Phil B.FontanarosaMD, Deputy EditorIndividualAuthorStephen J.LurieMD, PhD, Fishbein FellowIndividualAuthor
In Reply: We appreciate the comments by Dr
Mertz and are pleased that the ACA agrees that school-based scoliosis screening
should be continued only after careful consideration by each school system
and community. However, the suggestion that school scoliosis screening could
address the issues of adult and adolescent low back pain, chiropractic screening,
or the $50 billion reported to be spent yearly on low back pain may not be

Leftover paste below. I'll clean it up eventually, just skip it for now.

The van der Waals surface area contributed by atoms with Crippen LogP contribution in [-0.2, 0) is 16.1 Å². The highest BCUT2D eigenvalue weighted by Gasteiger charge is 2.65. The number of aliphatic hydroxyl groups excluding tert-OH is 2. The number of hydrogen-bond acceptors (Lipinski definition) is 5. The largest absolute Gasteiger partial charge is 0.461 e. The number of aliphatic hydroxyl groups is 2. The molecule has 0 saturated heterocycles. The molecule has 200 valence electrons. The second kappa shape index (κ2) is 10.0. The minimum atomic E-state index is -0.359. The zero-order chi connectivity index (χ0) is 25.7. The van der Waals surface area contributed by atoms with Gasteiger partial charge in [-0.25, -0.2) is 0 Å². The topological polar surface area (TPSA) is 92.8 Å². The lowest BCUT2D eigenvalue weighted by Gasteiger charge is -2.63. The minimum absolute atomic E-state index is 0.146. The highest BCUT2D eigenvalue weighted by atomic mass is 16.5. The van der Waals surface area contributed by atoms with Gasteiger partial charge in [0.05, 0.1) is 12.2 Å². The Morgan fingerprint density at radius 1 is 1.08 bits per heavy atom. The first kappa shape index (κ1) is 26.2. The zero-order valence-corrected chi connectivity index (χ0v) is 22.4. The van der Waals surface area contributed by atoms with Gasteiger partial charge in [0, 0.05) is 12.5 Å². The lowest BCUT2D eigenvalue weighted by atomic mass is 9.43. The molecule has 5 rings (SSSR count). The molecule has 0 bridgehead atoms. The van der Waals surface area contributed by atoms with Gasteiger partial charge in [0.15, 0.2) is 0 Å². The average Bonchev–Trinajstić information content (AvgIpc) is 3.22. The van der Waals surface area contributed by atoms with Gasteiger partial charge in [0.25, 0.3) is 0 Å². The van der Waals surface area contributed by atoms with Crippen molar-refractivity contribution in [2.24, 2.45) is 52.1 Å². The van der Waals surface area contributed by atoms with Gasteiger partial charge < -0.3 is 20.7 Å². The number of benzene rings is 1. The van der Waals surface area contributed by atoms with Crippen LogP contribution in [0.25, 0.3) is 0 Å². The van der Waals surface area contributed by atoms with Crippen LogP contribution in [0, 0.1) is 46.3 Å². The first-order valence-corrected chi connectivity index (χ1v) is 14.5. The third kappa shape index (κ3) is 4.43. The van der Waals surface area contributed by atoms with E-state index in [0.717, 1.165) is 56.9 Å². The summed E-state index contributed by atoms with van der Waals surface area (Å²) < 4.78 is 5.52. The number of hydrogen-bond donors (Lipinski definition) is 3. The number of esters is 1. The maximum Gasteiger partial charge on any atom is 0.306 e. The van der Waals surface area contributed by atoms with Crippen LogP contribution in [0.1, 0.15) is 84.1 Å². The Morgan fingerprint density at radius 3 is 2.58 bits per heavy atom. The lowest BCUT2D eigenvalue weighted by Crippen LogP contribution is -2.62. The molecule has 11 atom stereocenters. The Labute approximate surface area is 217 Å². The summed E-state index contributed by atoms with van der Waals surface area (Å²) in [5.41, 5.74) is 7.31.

We are unable to find any published data that link the "alarming increase"
of adolescent or adult low back pain and adolescent idiopathic scoliosis (AIS).
The single study we found that reported an association between AIS and an
increased prevalence of low back pain1
could account for only a 0.6% increase in the population rate of low back
pain. In fact, most researchers report no increase in adult low back pain
following a diagnosis of AIS compared with persons without a diagnosis of
AIS, whether or not the AIS was treated.2- 5
This suggests that screening for AIS would not be an effective method of identifying
a population at increased risk for low back pain.
Yawn BP, Yawn RA, Jacobsen SJ, Shaughnessy WJ, Hodge D, Ilstrup D. School-Based Scoliosis Screening—Reply. JAMA. 2000;283(13):1689. doi:10.1001/jama.283.13.1685